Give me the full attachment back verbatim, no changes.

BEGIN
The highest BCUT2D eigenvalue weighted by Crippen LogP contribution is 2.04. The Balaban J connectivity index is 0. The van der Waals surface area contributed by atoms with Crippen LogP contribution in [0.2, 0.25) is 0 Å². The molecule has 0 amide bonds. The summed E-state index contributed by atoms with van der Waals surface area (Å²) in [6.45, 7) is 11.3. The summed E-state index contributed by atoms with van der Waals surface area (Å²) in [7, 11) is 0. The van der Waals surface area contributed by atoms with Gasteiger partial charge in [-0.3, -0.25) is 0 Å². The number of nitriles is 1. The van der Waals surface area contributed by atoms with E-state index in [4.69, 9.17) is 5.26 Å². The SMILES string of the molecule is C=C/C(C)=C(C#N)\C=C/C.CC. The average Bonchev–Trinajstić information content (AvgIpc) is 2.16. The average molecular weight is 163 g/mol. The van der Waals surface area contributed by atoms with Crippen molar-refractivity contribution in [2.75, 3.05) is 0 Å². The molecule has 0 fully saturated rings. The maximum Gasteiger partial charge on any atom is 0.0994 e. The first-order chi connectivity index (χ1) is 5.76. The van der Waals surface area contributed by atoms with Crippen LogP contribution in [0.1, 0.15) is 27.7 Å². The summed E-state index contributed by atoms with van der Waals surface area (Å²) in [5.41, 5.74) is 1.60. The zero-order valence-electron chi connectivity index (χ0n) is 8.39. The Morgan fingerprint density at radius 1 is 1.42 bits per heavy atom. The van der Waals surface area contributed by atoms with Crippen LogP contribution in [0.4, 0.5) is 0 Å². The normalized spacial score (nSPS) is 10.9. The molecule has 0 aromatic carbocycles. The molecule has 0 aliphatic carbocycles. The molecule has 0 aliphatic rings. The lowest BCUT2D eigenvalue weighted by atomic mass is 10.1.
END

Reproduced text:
The highest BCUT2D eigenvalue weighted by Crippen LogP contribution is 2.04. The Balaban J connectivity index is 0. The van der Waals surface area contributed by atoms with Crippen LogP contribution in [0.2, 0.25) is 0 Å². The molecule has 0 amide bonds. The summed E-state index contributed by atoms with van der Waals surface area (Å²) in [6.45, 7) is 11.3. The summed E-state index contributed by atoms with van der Waals surface area (Å²) in [7, 11) is 0. The van der Waals surface area contributed by atoms with Gasteiger partial charge in [-0.3, -0.25) is 0 Å². The number of nitriles is 1. The van der Waals surface area contributed by atoms with E-state index in [4.69, 9.17) is 5.26 Å². The SMILES string of the molecule is C=C/C(C)=C(C#N)\C=C/C.CC. The average Bonchev–Trinajstić information content (AvgIpc) is 2.16. The average molecular weight is 163 g/mol. The van der Waals surface area contributed by atoms with Crippen molar-refractivity contribution in [2.75, 3.05) is 0 Å². The molecule has 0 fully saturated rings. The maximum Gasteiger partial charge on any atom is 0.0994 e. The first-order chi connectivity index (χ1) is 5.76. The van der Waals surface area contributed by atoms with Crippen LogP contribution in [0.1, 0.15) is 27.7 Å². The summed E-state index contributed by atoms with van der Waals surface area (Å²) in [5.41, 5.74) is 1.60. The zero-order valence-electron chi connectivity index (χ0n) is 8.39. The Morgan fingerprint density at radius 1 is 1.42 bits per heavy atom. The van der Waals surface area contributed by atoms with Crippen LogP contribution in [0.4, 0.5) is 0 Å². The normalized spacial score (nSPS) is 10.9. The molecule has 0 aromatic carbocycles. The molecule has 0 aliphatic carbocycles. The molecule has 0 aliphatic rings. The lowest BCUT2D eigenvalue weighted by atomic mass is 10.1.